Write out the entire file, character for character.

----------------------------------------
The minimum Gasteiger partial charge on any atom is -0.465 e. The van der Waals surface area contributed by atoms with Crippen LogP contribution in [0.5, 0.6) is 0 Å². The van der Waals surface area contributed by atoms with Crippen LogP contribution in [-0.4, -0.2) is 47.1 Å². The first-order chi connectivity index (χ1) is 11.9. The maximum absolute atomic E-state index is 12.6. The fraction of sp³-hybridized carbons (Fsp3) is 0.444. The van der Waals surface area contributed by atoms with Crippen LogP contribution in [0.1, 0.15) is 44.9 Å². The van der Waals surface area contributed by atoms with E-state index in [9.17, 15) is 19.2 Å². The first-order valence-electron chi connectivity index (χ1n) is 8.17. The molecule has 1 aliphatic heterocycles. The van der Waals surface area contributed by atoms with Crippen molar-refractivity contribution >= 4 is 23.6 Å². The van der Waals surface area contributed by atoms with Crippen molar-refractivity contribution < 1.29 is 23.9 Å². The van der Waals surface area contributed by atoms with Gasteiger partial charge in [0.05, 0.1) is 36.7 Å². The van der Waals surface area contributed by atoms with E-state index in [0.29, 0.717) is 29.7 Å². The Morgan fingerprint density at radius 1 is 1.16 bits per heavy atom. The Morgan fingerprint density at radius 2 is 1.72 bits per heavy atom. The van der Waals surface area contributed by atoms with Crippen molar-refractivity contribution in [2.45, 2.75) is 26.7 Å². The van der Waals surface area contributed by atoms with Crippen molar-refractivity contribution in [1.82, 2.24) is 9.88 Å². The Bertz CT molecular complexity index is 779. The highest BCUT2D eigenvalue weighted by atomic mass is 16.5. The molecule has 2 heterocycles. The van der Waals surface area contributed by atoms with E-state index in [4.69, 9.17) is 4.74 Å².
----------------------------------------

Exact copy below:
The minimum Gasteiger partial charge on any atom is -0.465 e. The van der Waals surface area contributed by atoms with Crippen LogP contribution in [0.5, 0.6) is 0 Å². The van der Waals surface area contributed by atoms with Crippen LogP contribution in [-0.4, -0.2) is 47.1 Å². The first-order chi connectivity index (χ1) is 11.9. The maximum absolute atomic E-state index is 12.6. The fraction of sp³-hybridized carbons (Fsp3) is 0.444. The van der Waals surface area contributed by atoms with Crippen LogP contribution in [0.1, 0.15) is 44.9 Å². The van der Waals surface area contributed by atoms with E-state index in [9.17, 15) is 19.2 Å². The first-order valence-electron chi connectivity index (χ1n) is 8.17. The molecule has 1 aliphatic heterocycles. The van der Waals surface area contributed by atoms with Crippen molar-refractivity contribution >= 4 is 23.6 Å². The van der Waals surface area contributed by atoms with Crippen molar-refractivity contribution < 1.29 is 23.9 Å². The van der Waals surface area contributed by atoms with Gasteiger partial charge in [0.05, 0.1) is 36.7 Å². The van der Waals surface area contributed by atoms with E-state index in [0.29, 0.717) is 29.7 Å². The Morgan fingerprint density at radius 1 is 1.16 bits per heavy atom. The Morgan fingerprint density at radius 2 is 1.72 bits per heavy atom. The van der Waals surface area contributed by atoms with Crippen molar-refractivity contribution in [2.45, 2.75) is 26.7 Å². The van der Waals surface area contributed by atoms with Crippen molar-refractivity contribution in [1.82, 2.24) is 9.88 Å². The Bertz CT molecular complexity index is 779. The highest BCUT2D eigenvalue weighted by atomic mass is 16.5. The molecule has 2 heterocycles. The van der Waals surface area contributed by atoms with E-state index in [4.69, 9.17) is 4.74 Å².